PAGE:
The Chargé in Haiti ( Finley ) to the Secretary of State
[Received 4:20 p.m.]
107. My telegram No. 104, August 11, 1 p.m. Leger states he has received the following reply from Chatelain (translation).
“I reported to you in my cable of June 28 the opinion of Monsieur Delenda, Assistant Director of Commercial Relations, with whom I have been constantly in touch to renew the commercial convention. But it results from a conversation which I have just had with Massigli57 and de la Baume58 that this opinion is contested by the Ministry of Finance, the association of bearers and the Banque Union Parisienne who claim the transfer in conformity with the protocol. It is recognized that in this there is a great obstacle which it is incumbent on you to lift in the shortest possible delay in order to obtain the good execution of the convention because the funds which are in question are the property of the Haitian Government and have a predetermined purpose. They renew the assurance that the French Government will not tolerate any seizure on the funds thus transferred and they ask you to transmit this assurance to whoever has a right to know it who can also find out about it himself.”
Léger stated that he expected to inform de Lens this morning that Chatelain had evidently been right in assuming that Delenda, with whom he had been dealing throughout the negotiations, spoke for the French Government when he stated that no actual transfer of the redemption fund need be made. Leger is also reminding de Lens that he informed both him (Leger) and President Vincent upon his return here that he knew for a fact that his Government was agreeable to the theoretic transfer.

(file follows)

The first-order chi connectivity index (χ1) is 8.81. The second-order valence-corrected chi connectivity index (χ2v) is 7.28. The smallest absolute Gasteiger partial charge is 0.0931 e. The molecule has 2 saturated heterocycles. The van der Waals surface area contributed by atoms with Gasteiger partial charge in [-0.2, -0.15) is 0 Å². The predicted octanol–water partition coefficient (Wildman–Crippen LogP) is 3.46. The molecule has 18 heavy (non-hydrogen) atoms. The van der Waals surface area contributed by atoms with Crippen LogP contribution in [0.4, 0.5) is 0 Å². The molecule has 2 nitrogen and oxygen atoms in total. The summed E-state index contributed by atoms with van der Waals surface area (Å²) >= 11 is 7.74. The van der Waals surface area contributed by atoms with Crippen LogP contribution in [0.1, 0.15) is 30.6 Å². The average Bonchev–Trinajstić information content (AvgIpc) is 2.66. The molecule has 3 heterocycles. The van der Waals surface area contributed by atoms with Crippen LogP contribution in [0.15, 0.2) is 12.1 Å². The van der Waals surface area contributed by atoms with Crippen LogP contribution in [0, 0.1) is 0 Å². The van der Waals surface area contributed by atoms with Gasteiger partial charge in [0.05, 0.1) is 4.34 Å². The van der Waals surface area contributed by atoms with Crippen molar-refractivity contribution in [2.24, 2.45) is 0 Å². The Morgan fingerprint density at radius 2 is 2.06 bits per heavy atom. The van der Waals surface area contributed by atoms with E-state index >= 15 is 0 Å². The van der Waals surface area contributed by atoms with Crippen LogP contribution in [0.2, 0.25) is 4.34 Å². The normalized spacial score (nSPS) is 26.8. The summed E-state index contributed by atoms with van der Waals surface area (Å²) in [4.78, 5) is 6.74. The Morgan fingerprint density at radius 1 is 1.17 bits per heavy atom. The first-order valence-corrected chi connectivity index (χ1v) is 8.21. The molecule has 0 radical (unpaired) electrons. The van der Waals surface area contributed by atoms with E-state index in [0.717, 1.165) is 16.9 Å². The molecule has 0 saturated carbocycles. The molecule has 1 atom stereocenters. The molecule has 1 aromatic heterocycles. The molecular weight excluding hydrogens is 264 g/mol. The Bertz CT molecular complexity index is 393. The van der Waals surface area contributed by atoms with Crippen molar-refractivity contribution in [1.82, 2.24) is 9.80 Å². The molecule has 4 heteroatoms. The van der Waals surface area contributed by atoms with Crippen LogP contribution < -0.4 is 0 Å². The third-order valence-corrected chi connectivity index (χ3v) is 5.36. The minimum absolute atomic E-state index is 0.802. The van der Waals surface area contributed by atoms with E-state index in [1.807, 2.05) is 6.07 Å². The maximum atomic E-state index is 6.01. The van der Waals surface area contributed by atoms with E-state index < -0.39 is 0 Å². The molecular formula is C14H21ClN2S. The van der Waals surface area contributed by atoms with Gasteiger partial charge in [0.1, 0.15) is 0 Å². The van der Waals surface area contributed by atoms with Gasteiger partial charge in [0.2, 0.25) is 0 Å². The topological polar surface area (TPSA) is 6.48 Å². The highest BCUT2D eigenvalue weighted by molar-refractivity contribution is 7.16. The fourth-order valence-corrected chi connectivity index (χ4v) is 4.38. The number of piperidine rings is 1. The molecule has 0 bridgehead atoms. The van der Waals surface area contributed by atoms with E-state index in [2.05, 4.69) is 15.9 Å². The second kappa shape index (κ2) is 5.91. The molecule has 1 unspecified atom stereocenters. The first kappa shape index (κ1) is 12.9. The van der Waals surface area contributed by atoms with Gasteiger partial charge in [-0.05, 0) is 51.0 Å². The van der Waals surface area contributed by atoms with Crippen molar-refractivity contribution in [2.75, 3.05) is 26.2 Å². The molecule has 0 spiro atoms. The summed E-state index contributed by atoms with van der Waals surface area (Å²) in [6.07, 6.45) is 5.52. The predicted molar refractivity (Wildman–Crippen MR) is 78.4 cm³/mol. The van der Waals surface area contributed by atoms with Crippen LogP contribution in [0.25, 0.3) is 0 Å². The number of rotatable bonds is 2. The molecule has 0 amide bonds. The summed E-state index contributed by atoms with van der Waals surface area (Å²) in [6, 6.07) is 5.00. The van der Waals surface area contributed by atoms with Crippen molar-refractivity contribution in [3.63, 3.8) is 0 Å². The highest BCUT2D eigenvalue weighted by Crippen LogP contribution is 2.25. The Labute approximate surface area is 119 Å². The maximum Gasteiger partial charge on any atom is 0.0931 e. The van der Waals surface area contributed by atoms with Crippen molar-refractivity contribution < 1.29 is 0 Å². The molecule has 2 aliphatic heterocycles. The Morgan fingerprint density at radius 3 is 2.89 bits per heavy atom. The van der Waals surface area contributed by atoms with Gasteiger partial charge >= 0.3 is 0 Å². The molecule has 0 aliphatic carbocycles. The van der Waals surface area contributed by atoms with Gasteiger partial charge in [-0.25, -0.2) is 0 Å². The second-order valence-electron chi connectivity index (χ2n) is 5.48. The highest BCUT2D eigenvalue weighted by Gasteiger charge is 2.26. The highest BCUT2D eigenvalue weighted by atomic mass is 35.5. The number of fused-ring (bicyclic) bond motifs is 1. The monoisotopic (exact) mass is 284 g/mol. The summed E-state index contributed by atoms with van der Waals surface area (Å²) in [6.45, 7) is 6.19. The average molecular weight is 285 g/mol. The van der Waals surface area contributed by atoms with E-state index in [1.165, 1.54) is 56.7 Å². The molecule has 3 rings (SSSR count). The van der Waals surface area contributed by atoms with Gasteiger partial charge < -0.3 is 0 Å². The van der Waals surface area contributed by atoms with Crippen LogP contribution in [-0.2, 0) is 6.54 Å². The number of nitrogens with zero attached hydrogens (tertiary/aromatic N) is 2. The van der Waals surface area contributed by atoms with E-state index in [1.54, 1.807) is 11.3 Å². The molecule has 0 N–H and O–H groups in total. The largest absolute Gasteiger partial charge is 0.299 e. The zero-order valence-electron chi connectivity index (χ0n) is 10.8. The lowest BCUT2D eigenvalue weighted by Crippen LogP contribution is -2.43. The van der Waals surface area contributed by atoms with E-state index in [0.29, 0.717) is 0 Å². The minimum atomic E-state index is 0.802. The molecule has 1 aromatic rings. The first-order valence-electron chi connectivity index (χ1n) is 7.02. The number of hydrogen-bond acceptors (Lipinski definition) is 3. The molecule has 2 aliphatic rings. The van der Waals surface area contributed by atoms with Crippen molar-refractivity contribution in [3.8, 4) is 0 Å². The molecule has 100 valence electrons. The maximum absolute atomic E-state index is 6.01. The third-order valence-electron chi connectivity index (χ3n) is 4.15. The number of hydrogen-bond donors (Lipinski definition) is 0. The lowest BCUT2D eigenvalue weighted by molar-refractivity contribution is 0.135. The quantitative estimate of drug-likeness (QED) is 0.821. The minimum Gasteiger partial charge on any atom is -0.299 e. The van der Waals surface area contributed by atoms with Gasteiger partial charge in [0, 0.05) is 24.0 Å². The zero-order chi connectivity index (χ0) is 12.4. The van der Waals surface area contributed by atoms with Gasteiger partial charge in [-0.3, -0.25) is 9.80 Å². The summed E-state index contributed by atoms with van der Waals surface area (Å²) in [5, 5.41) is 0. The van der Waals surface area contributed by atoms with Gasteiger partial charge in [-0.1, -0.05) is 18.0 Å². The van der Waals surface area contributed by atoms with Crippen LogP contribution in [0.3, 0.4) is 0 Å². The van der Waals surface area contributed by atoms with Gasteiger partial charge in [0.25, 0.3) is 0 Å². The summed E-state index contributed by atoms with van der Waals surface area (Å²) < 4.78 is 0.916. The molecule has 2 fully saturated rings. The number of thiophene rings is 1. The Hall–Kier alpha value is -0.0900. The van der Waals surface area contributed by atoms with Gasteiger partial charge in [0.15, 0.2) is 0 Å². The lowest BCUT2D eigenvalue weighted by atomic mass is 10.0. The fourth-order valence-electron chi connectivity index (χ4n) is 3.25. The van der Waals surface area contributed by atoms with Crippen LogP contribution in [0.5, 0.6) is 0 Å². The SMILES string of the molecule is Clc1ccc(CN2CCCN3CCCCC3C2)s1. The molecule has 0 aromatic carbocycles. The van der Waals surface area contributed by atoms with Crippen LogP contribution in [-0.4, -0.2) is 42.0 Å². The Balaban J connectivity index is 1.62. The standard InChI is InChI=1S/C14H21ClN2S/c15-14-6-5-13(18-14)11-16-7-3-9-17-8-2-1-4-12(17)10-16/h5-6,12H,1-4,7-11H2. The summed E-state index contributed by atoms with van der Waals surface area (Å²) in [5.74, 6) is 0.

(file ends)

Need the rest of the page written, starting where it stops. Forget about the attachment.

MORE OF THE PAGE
Leger stated, also, that he expects very forceful opposition to be raised by the French if American merchandise similar in nature to that appearing on list C of the French convention is granted similar treatment. I am now convinced that he expects to endeavor to induce de la Rue to take the step which would grant our goods similar treatment. He will thus be in a position, should the French denounce the convention, to put the blame on the United States. Leger stated quite frankly that if the convention falls, the United States will certainly be blamed by local public opinion; that Lescot had talked rather freely before his departure for the United States on July 13 to the effect that the United States was furious with Leger for permitting the secret protocol. He said the fall of the convention would [Page 631] be a blow to the Government as well, he thought, as to the regard in which the United States is now held here.
Following an inquiry from the Panama Railroad SS Company, I inquired informally from Leger whether the French were prepared now, as they had been in 1935, to consider that coffee shipped from Haiti to New York in American bottoms and there transferred into French would be considered under the documents accompanying the convention as having been shipped in French bottoms. Leger stated that they were not; that they said they were going to put adequate ship’s boats into Port-au-Prince to take their share of coffee shipments. Apparently Leger has accepted this thesis on condition that an adequate number of ships come, and freight rates are no higher. Leger stated that he thought this was a matter concerning which the American Government might wish to protest. He believed that it was only after the intervention of the American Government in Paris in 1935 that the old ruling had been obtained. I shall appreciate instructions.